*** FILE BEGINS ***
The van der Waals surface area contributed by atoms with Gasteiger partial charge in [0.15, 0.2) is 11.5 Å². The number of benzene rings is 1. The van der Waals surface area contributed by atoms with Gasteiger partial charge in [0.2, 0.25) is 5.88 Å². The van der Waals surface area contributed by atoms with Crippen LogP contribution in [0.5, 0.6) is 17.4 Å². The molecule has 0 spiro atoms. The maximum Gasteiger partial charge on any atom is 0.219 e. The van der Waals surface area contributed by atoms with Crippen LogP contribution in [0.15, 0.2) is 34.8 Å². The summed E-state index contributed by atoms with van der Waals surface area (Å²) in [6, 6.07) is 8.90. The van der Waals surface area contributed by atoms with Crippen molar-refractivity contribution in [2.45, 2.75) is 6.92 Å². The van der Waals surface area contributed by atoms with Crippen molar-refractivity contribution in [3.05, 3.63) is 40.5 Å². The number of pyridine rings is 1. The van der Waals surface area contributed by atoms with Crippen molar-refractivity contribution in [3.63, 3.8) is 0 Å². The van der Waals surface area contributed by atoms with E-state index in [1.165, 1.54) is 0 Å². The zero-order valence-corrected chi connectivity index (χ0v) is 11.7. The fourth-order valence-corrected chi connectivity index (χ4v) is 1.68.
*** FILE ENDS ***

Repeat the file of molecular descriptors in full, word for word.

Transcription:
The van der Waals surface area contributed by atoms with Gasteiger partial charge in [0.15, 0.2) is 11.5 Å². The number of benzene rings is 1. The van der Waals surface area contributed by atoms with Gasteiger partial charge in [0.2, 0.25) is 5.88 Å². The van der Waals surface area contributed by atoms with Crippen LogP contribution in [0.5, 0.6) is 17.4 Å². The molecule has 0 spiro atoms. The maximum Gasteiger partial charge on any atom is 0.219 e. The van der Waals surface area contributed by atoms with Crippen LogP contribution in [0.15, 0.2) is 34.8 Å². The summed E-state index contributed by atoms with van der Waals surface area (Å²) in [6, 6.07) is 8.90. The van der Waals surface area contributed by atoms with Crippen molar-refractivity contribution in [2.45, 2.75) is 6.92 Å². The van der Waals surface area contributed by atoms with Crippen molar-refractivity contribution in [3.05, 3.63) is 40.5 Å². The number of pyridine rings is 1. The van der Waals surface area contributed by atoms with Crippen molar-refractivity contribution in [3.63, 3.8) is 0 Å². The van der Waals surface area contributed by atoms with E-state index in [1.165, 1.54) is 0 Å². The zero-order valence-corrected chi connectivity index (χ0v) is 11.7. The fourth-order valence-corrected chi connectivity index (χ4v) is 1.68.